Top 10 Financial Products To Avoid

These are products which can seriously damage your financial wealth. In some cases, the products can be OK if used carefully. But, often the principle seems to be merely taking advantage of the unwary consumer. Some of these products are blatantly bad value; but, others have their charges cleverly hidden. Make sure you don’t get caught up in products such as these.

10 Financial Products to Avoid

1. Credit Cards with High Interest

If you pay your balance off every month, credit cards can be beneficial and helpful. However, if you start accumulating debt, the interest payments can become a real burden making it difficult to ever pay off the original debt. Typical APR interest rates can be 15-26%. Which means on a balance of £1,000 you will be paying over £160- £260 interest. The interest burden is magnified because you will start paying interest on the interest charges. Many credit cards make it easy to only pay a small monthly payment. But, in paying only a minimum the debt burden can easily escalate. The other feature of a credit card is that it is easy to buy impulsively, without thinking about your budget. If you are frequently tempted to splash out on plastic and worry about it later, consider tearing them up and just spending the cash in your pocket.

2. Pay Day Loans

Who would want to take a loan with an annual interest payment of 2,317%? Pay Day Loans work by making short term loans of a few days, at a certain fixed cost. However, this often disguises the fact that it is basically a loan with an excessively high interest rate. If you make a habit of paying interest rates of over 2,000% it only increases the likelyhood that you will need more loans in the future. Because people spend a high % of their income on getting a short term loan, there budget is stretched making it more likely that you will need to keep borrowing. A pay day loan may be better than defaulting on another loan repayment, or borrowing from a loan shark. But, they should be seen as a last resort with the cost fully appreciated by the potential borrower.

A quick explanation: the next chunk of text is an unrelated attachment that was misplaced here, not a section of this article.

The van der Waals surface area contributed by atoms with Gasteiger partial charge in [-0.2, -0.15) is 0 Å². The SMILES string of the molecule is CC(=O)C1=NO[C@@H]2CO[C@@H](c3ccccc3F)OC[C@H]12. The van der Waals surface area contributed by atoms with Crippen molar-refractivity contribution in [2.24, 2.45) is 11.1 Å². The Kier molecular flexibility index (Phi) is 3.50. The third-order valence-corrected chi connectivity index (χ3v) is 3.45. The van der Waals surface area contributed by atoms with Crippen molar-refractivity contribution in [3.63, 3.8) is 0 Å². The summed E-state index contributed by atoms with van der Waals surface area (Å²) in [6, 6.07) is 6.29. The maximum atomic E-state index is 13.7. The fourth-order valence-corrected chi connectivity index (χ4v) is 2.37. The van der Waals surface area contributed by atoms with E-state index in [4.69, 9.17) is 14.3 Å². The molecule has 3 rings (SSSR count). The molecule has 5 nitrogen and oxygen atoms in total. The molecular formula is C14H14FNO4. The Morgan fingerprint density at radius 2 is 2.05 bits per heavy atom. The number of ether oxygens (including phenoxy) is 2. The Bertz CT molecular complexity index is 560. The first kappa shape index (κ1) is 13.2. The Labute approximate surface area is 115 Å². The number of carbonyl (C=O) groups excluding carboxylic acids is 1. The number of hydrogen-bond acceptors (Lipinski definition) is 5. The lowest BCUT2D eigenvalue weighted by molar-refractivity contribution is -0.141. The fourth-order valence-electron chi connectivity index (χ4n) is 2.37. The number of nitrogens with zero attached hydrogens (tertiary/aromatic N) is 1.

3. Loan payment Insurance

In the UK and US, investigations found that banks have been guilty of misselling insurance for loans (PPI). Basically, you pay a monthly premium to protect your loan repayments in case of illness. Often this kind of insurance works out very expensive; the insurance can cost up to 50% of the loan. (It makes the interest rate on the loan look extortionate) Furthermore it was revealed that banks kept upto 80% of the money paid in. In practise the banks are very reluctant to pay out and they find many reasons why you are not actually eligible. Many people who took out the extra insurance were also not aware that the loan does not require insurance to be taken out; many borrowers were under the impression that the insurance was essential for the loan. There are some things we do need to insure, but there are also times when we need to avoid taking out insurance schemes that are both very expensive and unnecessary.